—by Ezra Jay Kottler (@ejkottler)
The air is thick with humidity and the buzz of insects as we clamber out of two lab vans on a morning in late June. We are visiting the Virginia Coast Reserve, a protected area that extends across one of the last undeveloped stretches of Atlantic coastline left in the United States Mid-Atlantic region. Despite the heat, we are covered from head to toe and are equipped with muck boots, mosquito nets and a generous spray of insect repellant. Our team is a fresh crop of scientists, consisting of two PhD students, a lab technician and two undergraduate students in the Research Experience for Undergraduates (REU) program. Ready to tackle the elements and collect data, we gather our equipment in buckets and a wheelbarrow and tote them along the trail that leads to the forest dieback experiment: the newest long-term experiment at the Virginia Coast Reserve LTER site.
The Effect of Sea Level Rise
These scientists have begun extensive monitoring of the environmental conditions in a series of forest dieback “zones”: the high forest zone in which a variety of tree species are still healthy and growing; the mid forest zone where only pine and cedar trees can tolerate the salty ground water; and the low forest zone where 20-40% of trees have died due to the impacts of sea level rise and coastal storms. This design allows scientists to study the effects of current marsh migration and projected future dieback, with physical space as a proxy for change over time.
After a fifteen-minute walk through the forest, we reach our plots. Today, we are surveying the forest vegetation, marking our third year of observations on the annual cycles in these zones. In the future, our research team will be girdling all trees in half of the plots in each zone – a change that mimics the tree mortality that would occur during an extreme storm event. That way we will be able to see how tree mortality impacts the process of marsh migration.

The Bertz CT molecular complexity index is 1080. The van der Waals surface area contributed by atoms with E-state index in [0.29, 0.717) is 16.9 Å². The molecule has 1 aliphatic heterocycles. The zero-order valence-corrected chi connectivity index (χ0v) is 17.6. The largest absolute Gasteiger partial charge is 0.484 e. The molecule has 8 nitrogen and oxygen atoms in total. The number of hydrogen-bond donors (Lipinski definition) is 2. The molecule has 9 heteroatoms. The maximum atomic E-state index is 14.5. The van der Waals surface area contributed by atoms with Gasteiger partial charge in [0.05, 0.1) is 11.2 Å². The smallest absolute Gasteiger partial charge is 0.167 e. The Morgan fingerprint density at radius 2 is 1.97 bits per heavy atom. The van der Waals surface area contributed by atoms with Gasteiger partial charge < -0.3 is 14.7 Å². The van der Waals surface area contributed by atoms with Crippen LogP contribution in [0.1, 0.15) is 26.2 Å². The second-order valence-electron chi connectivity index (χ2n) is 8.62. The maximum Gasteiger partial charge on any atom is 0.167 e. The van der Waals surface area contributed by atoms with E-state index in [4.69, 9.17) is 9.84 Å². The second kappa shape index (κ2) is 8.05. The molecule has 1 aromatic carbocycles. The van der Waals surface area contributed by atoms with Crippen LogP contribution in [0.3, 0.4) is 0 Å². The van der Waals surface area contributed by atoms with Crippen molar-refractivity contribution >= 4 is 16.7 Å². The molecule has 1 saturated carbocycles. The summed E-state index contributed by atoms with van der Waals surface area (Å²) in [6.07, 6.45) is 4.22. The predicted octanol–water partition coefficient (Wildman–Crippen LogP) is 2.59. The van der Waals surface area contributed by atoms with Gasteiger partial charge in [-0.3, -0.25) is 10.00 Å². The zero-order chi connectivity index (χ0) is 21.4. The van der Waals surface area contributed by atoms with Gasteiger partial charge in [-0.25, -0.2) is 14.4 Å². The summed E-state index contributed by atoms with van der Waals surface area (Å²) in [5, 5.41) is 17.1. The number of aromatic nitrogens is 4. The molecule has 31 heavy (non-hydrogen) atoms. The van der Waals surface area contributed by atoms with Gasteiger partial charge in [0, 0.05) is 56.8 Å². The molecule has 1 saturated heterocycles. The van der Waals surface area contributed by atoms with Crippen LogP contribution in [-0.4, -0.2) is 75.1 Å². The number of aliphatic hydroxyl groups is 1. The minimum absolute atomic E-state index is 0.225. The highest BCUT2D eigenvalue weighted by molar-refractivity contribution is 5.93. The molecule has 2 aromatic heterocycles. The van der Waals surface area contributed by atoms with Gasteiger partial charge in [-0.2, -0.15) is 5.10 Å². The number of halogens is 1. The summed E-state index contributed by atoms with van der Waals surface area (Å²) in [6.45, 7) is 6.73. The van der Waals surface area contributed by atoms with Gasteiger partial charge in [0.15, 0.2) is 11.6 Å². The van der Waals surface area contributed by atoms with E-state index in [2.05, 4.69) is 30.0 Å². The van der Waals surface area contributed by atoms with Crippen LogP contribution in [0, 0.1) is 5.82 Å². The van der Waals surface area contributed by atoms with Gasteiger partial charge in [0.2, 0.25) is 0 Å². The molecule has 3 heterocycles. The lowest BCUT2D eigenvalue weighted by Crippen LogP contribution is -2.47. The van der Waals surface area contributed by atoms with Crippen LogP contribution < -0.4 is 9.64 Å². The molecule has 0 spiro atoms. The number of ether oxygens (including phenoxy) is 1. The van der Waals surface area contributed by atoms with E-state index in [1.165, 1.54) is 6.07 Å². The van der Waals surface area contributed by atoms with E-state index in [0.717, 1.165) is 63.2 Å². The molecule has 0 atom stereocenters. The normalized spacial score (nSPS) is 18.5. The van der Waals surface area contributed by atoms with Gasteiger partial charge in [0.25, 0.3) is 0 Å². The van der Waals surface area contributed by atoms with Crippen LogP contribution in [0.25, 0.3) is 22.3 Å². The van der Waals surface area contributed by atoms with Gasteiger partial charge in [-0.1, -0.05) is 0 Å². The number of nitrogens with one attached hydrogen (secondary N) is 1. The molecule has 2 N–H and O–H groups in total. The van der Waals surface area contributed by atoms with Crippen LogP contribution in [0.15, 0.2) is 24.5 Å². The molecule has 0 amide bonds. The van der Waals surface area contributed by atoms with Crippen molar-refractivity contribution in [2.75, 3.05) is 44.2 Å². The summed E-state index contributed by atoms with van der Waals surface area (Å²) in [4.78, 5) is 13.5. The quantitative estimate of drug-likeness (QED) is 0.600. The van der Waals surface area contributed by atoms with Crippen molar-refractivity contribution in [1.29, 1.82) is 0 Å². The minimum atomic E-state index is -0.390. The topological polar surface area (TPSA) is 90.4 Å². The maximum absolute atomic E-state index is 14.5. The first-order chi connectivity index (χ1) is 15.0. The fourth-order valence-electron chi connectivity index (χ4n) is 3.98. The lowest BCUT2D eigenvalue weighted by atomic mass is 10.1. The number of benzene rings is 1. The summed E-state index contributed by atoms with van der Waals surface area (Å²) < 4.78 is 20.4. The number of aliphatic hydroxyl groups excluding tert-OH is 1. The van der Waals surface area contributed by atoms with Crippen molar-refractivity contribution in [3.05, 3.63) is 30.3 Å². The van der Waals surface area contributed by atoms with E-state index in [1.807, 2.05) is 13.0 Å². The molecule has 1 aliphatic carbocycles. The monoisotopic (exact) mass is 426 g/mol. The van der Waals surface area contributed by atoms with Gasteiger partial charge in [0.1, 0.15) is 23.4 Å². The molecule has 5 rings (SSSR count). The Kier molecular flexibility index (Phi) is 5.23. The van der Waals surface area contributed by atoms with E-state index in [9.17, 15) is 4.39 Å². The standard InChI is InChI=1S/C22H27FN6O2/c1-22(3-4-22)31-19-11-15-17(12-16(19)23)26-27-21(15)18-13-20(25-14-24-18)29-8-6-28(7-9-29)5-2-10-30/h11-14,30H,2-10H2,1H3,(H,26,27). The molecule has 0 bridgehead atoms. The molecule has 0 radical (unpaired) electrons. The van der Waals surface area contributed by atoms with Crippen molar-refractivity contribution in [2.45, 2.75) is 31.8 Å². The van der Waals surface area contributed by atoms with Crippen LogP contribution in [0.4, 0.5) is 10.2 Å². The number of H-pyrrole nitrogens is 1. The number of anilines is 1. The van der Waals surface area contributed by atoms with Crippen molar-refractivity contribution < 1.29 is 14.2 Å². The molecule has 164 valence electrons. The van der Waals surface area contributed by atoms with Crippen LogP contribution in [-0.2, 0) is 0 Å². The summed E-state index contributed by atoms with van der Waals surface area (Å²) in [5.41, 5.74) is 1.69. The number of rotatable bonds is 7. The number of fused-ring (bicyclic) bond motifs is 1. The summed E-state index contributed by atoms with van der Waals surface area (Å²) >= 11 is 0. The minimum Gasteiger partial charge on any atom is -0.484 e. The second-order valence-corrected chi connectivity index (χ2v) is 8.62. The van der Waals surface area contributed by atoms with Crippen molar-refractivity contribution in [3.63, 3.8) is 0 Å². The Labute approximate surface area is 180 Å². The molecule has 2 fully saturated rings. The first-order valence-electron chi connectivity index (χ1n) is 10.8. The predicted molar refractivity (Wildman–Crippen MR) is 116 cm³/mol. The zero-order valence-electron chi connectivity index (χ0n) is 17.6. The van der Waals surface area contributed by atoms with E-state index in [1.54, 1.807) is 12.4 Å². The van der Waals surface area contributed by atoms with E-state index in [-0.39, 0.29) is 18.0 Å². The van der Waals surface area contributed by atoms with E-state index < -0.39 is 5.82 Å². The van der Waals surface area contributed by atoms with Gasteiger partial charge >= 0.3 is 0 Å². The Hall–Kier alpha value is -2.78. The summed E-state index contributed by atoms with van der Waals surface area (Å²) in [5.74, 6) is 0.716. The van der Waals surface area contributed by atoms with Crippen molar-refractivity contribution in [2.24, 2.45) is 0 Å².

Capturing Rapid Forest Changes
Even before the girdling, trees are falling right and left in this forest. “We totally underestimated how fast the changes in the forest are occurring, even without an experimental disturbance event.” says co-PI Dr. Matt Kirwan. “When I visit a site once a year or so, it sort of looks all the same to me. Dead trees here, marsh there, and a band of stressed trees in between. But now that we’re visiting the site more often, and have set up permanent plots and instruments, the changes are just so much more obvious. The whole point of the experiment was to try and induce state changes through disturbance, but we’re seeing them play out almost every time we go in the field.”
This day’s trip into the field is no exception to Dr. Kirwan’s observations. We are walking across parallel transects in plots, measuring the abundance of shrubs in both native and invasive marsh grasses. As I follow the orange cord that runs 20 meters between adjacent plot corners, it suddenly disappears, crushed under a fallen pine trunk.